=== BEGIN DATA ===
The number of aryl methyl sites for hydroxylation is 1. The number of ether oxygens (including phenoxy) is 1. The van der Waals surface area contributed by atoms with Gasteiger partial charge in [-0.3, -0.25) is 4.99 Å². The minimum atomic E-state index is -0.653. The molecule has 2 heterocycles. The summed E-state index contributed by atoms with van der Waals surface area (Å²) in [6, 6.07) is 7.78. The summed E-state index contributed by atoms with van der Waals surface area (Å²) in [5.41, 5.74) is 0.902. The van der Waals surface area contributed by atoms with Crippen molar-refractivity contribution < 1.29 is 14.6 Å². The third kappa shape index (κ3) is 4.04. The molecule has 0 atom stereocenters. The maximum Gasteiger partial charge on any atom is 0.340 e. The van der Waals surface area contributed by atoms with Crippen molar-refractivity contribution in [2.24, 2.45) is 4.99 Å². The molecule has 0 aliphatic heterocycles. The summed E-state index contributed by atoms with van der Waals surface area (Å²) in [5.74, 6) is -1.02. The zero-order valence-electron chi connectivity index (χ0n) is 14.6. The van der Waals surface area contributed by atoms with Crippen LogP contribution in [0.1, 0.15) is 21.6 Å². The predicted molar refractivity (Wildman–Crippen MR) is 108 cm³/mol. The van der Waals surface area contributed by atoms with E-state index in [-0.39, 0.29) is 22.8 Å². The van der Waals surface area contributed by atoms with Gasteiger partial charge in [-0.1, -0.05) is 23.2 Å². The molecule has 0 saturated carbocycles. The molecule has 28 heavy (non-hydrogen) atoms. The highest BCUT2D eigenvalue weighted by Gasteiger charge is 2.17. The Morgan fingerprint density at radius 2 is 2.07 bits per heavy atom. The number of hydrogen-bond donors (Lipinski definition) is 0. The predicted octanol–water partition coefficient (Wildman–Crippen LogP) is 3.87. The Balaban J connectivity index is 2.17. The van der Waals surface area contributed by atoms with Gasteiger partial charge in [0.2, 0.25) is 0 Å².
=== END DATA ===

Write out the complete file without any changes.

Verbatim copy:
The number of aryl methyl sites for hydroxylation is 1. The number of ether oxygens (including phenoxy) is 1. The van der Waals surface area contributed by atoms with Gasteiger partial charge in [-0.3, -0.25) is 4.99 Å². The minimum atomic E-state index is -0.653. The molecule has 2 heterocycles. The summed E-state index contributed by atoms with van der Waals surface area (Å²) in [6, 6.07) is 7.78. The summed E-state index contributed by atoms with van der Waals surface area (Å²) in [5.41, 5.74) is 0.902. The van der Waals surface area contributed by atoms with Crippen molar-refractivity contribution < 1.29 is 14.6 Å². The third kappa shape index (κ3) is 4.04. The molecule has 0 atom stereocenters. The maximum Gasteiger partial charge on any atom is 0.340 e. The van der Waals surface area contributed by atoms with Crippen molar-refractivity contribution in [2.24, 2.45) is 4.99 Å². The molecule has 0 aliphatic heterocycles. The summed E-state index contributed by atoms with van der Waals surface area (Å²) in [5.74, 6) is -1.02. The zero-order valence-electron chi connectivity index (χ0n) is 14.6. The van der Waals surface area contributed by atoms with Crippen LogP contribution in [0.1, 0.15) is 21.6 Å². The predicted molar refractivity (Wildman–Crippen MR) is 108 cm³/mol. The van der Waals surface area contributed by atoms with E-state index in [-0.39, 0.29) is 22.8 Å². The van der Waals surface area contributed by atoms with Gasteiger partial charge in [-0.1, -0.05) is 23.2 Å². The molecule has 0 saturated carbocycles. The molecule has 28 heavy (non-hydrogen) atoms. The highest BCUT2D eigenvalue weighted by Gasteiger charge is 2.17. The Morgan fingerprint density at radius 2 is 2.07 bits per heavy atom. The number of hydrogen-bond donors (Lipinski definition) is 0. The predicted octanol–water partition coefficient (Wildman–Crippen LogP) is 3.87. The Balaban J connectivity index is 2.17. The van der Waals surface area contributed by atoms with Gasteiger partial charge in [0.2, 0.25) is 0 Å².